Protect yourself and others this flu season: Why getting vaccinated is more important now than ever
Guest Blogger: Dwight T. Sublett, M.D.
Public health measures in a pandemic take on new importance. In fact, experts with the Centers for Disease Control and Prevention (CDC) and the American Academy of Pediatrics agree getting a flu shot this year could be more important than ever in light of coronavirus’ prevalence and its effects on the respiratory system.
October marks the beginning of the flu season, which could bring on what some are calling a “twindemic,” with both coronavirus and the flu circulating through the population. Contracting both viruses at the same time could be a lethal combination, especially for individuals over age 65 or those who have underlying health conditions.
How to prevent the flu While the coronavirus vaccine is currently being developed, the 2020 flu vaccine is already available. October is the ideal time to get a flu vaccine for maximum protection and to maintain effectiveness of the vaccine should there be a flu outbreak in the spring. Check with your doctor or pharmacy for more information. Most health insurance providers fully cover the cost of the vaccine or offer a low-cost option through preferred in-network specialists.
The Centers for Disease Control and Prevention (CDC) recommends flu vaccination as the leading way to prevent getting sick, in addition to hygiene measures like handwashing, additional sanitization measures and social distancing also currently recommended to prevent coronavirus. Staying away from others while sick is also advised, even if that means missing work, school or daycare; unlike the coronavirus, asymptomatic flu cases are uncommon. Flu contagion during colder months when people tend to congregate indoors is most common between October and March. The CDC estimates that between 29,000 and 59,000 Americans died of the flu between Oct. 1, 2019 and April 4, 2020. More than 180,000 people in the U.S. have died of the coronavirus so far in 2020, as of Aug. 1.
By the numbers: the flu vaccine reduces hospitalizations, saves lives
Each year’s flu vaccine efficacy varies between 40 and 70%, as researchers work months in advance to predict which strains of the flu will most affect the target population. Even with multi-strain variables, symptoms and related complications are significantly less in vaccinated patients.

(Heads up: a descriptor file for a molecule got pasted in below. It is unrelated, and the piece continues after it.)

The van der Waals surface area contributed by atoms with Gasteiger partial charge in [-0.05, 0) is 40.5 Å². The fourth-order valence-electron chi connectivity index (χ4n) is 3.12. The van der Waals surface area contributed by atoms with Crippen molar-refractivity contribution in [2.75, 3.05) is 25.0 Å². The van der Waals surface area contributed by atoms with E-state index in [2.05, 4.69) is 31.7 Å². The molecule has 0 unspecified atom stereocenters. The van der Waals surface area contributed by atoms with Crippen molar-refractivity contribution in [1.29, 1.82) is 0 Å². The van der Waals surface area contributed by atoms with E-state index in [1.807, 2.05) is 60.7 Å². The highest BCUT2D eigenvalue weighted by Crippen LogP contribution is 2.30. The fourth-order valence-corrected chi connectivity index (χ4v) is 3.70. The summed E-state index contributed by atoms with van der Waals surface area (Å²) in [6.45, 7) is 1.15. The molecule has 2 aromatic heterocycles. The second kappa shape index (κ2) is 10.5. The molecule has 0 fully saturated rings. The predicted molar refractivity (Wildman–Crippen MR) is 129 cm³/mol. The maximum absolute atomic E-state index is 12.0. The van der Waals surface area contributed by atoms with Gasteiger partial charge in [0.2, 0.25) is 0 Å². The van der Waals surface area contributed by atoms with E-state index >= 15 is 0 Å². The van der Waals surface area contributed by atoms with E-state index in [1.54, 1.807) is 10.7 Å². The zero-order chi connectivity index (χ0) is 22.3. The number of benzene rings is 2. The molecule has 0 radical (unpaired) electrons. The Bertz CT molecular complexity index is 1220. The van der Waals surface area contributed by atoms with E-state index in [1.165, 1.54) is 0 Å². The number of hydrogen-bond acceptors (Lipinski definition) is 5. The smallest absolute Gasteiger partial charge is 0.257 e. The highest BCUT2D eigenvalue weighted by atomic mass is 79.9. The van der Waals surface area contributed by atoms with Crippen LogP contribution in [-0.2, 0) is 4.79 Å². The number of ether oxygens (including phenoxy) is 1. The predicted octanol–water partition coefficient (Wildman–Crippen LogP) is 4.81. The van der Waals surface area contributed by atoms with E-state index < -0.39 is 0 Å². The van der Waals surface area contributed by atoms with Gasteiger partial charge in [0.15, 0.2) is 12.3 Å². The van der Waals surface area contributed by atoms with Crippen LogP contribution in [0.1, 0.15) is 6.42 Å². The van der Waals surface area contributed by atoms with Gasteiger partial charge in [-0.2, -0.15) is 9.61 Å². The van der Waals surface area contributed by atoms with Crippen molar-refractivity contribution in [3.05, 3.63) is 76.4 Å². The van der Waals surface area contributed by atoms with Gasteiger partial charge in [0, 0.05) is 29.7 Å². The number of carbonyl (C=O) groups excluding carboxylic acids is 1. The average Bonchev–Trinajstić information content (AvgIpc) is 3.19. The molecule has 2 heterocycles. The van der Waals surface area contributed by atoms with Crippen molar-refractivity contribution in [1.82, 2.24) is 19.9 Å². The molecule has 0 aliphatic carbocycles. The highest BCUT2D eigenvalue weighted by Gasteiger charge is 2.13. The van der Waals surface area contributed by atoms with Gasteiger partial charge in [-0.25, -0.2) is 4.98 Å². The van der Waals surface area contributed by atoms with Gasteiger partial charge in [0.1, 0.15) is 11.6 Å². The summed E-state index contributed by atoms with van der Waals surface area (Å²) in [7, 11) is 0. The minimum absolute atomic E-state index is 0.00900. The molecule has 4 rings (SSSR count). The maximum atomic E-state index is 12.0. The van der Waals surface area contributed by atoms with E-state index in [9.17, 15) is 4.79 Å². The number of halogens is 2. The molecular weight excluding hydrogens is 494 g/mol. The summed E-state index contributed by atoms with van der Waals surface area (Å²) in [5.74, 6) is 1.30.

Children, pregnant women and the elderly are considered particularly vulnerable to complications from the flu. These three groups make up the majority of flu-related hospitalizations. Getting vaccinated this year is especially important as hospital capacity is already being tested with coronavirus, personal protective equipment (PPE) is limited and medical personnel are already under strain.
A 2014 study from the Oxford Academic Journal of Infectious Diseases showed a 74% reduction in pediatric intensive care unit (PICU) admissions among vaccinated children during the 2010-2012 flu season. Healthy children’s overall mortality from flu was reduced by 65%, while the population of children with underlying health conditions like autoimmune disorders and asthma saw a 51% reduction in flu-related deaths according to a 2017 CDC study.
Acute respiratory infection is cut in half for vaccinated pregnant women, according to the CDC’s 2018 data, with the risk of being hospitalized reduced by about 40%. The New England Journal of Medicine’s study from the same year also confirms that a newborn may also be protected for several months after birth.
A 2018 collaborative data study showed that the risk of adults being admitted for flu-related complications dropped 82% during the 2012-2015 flu seasons for those who had been vaccinated. The CDC also reported a correlation of fewer cardiac events among patients with heart disease who opted to get the flu vaccine.
Protect our community
Babies under 6 months and certain individuals undergoing treatment for chronic illness cannot receive the flu vaccine. Help protect these vulnerable individuals in our community by getting vaccinated and thereby reducing the spread of the flu.
Contact your insurance provider, primary care physician, the Oklahoma State Department of Health or your local county health department for more information about flu vaccine availability.
For more information about proven benefits of the flu vaccine, click here.
About Dwight T. Sublett, M.D.
Dwight T. Sublett, M.D., is a board-certified pediatrician practicing general pediatrics in Stillwater for over thirty years. With a love of children and a desire to build partnerships with his patients’ families, Dr. Sublett provides the best pediatric care possible. Dr. Sublett earned his medical degree at the University of Oklahoma College of Medicine. He completed his pediatric residency at Oklahoma Children’s Memorial Hospital. He currently serves as the President of the Oklahoma Chapter of the American Academy of Pediatrics.